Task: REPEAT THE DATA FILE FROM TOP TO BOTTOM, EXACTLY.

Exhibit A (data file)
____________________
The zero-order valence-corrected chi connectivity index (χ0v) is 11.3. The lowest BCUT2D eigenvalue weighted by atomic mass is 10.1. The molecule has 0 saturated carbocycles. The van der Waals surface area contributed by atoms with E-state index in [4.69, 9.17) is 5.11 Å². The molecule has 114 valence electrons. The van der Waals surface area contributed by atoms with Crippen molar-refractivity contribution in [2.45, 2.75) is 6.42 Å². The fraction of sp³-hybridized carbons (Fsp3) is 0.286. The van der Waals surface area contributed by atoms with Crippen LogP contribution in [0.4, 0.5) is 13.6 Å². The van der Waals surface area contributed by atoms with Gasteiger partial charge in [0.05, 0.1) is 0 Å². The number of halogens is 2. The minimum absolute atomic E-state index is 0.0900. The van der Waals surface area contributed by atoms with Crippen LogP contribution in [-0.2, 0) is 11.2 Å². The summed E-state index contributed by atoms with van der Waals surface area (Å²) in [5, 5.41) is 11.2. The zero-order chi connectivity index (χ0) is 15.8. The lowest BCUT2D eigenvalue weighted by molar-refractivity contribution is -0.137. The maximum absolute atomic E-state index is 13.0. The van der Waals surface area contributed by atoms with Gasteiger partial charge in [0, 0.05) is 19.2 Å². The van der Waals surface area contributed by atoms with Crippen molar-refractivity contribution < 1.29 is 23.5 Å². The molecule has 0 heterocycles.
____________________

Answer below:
The zero-order valence-corrected chi connectivity index (χ0v) is 11.3. The lowest BCUT2D eigenvalue weighted by atomic mass is 10.1. The molecule has 0 saturated carbocycles. The van der Waals surface area contributed by atoms with E-state index in [4.69, 9.17) is 5.11 Å². The molecule has 114 valence electrons. The van der Waals surface area contributed by atoms with Crippen molar-refractivity contribution in [2.45, 2.75) is 6.42 Å². The fraction of sp³-hybridized carbons (Fsp3) is 0.286. The van der Waals surface area contributed by atoms with Crippen LogP contribution in [0.4, 0.5) is 13.6 Å². The van der Waals surface area contributed by atoms with Gasteiger partial charge in [0.05, 0.1) is 0 Å². The number of halogens is 2. The minimum absolute atomic E-state index is 0.0900. The van der Waals surface area contributed by atoms with Crippen LogP contribution in [-0.2, 0) is 11.2 Å². The summed E-state index contributed by atoms with van der Waals surface area (Å²) in [5, 5.41) is 11.2. The zero-order chi connectivity index (χ0) is 15.8. The lowest BCUT2D eigenvalue weighted by molar-refractivity contribution is -0.137. The maximum absolute atomic E-state index is 13.0. The van der Waals surface area contributed by atoms with Gasteiger partial charge in [0, 0.05) is 19.2 Å². The van der Waals surface area contributed by atoms with Crippen molar-refractivity contribution < 1.29 is 23.5 Å². The molecule has 0 heterocycles.